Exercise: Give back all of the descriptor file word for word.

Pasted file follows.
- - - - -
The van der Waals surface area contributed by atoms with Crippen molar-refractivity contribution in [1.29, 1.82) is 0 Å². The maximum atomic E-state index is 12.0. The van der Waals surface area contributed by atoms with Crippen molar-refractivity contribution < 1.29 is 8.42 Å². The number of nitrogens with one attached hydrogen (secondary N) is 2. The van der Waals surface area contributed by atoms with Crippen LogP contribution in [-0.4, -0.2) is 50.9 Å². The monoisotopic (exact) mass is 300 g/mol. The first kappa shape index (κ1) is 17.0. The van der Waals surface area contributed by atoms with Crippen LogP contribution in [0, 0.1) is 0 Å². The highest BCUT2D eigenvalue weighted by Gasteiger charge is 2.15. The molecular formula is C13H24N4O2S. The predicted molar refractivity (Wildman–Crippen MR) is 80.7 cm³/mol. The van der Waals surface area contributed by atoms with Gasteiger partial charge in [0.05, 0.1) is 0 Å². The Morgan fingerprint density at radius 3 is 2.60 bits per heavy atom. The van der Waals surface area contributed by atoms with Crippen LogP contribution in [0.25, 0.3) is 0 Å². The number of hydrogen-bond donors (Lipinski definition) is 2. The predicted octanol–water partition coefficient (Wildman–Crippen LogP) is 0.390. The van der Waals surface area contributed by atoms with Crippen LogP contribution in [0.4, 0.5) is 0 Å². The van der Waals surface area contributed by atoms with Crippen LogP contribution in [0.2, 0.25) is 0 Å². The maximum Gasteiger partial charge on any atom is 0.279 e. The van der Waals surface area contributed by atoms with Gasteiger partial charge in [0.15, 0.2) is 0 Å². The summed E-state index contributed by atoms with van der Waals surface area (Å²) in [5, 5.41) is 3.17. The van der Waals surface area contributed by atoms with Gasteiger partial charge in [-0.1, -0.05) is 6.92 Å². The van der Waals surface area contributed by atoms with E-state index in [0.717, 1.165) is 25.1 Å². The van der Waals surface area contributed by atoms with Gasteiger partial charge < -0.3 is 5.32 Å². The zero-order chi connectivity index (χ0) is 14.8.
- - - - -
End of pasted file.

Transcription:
The van der Waals surface area contributed by atoms with Crippen molar-refractivity contribution in [1.29, 1.82) is 0 Å². The maximum atomic E-state index is 12.0. The van der Waals surface area contributed by atoms with Crippen molar-refractivity contribution < 1.29 is 8.42 Å². The number of nitrogens with one attached hydrogen (secondary N) is 2. The van der Waals surface area contributed by atoms with Crippen LogP contribution in [-0.4, -0.2) is 50.9 Å². The monoisotopic (exact) mass is 300 g/mol. The first kappa shape index (κ1) is 17.0. The van der Waals surface area contributed by atoms with Crippen LogP contribution in [0, 0.1) is 0 Å². The highest BCUT2D eigenvalue weighted by Gasteiger charge is 2.15. The molecular formula is C13H24N4O2S. The predicted molar refractivity (Wildman–Crippen MR) is 80.7 cm³/mol. The van der Waals surface area contributed by atoms with Gasteiger partial charge in [0.05, 0.1) is 0 Å². The Morgan fingerprint density at radius 3 is 2.60 bits per heavy atom. The van der Waals surface area contributed by atoms with Crippen LogP contribution in [0.25, 0.3) is 0 Å². The number of hydrogen-bond donors (Lipinski definition) is 2. The predicted octanol–water partition coefficient (Wildman–Crippen LogP) is 0.390. The van der Waals surface area contributed by atoms with Crippen LogP contribution in [0.4, 0.5) is 0 Å². The van der Waals surface area contributed by atoms with Crippen LogP contribution in [0.2, 0.25) is 0 Å². The maximum Gasteiger partial charge on any atom is 0.279 e. The van der Waals surface area contributed by atoms with Gasteiger partial charge in [0.15, 0.2) is 0 Å². The summed E-state index contributed by atoms with van der Waals surface area (Å²) in [5, 5.41) is 3.17. The van der Waals surface area contributed by atoms with Gasteiger partial charge in [-0.1, -0.05) is 6.92 Å². The van der Waals surface area contributed by atoms with E-state index in [0.717, 1.165) is 25.1 Å². The van der Waals surface area contributed by atoms with Gasteiger partial charge < -0.3 is 5.32 Å². The zero-order chi connectivity index (χ0) is 14.8.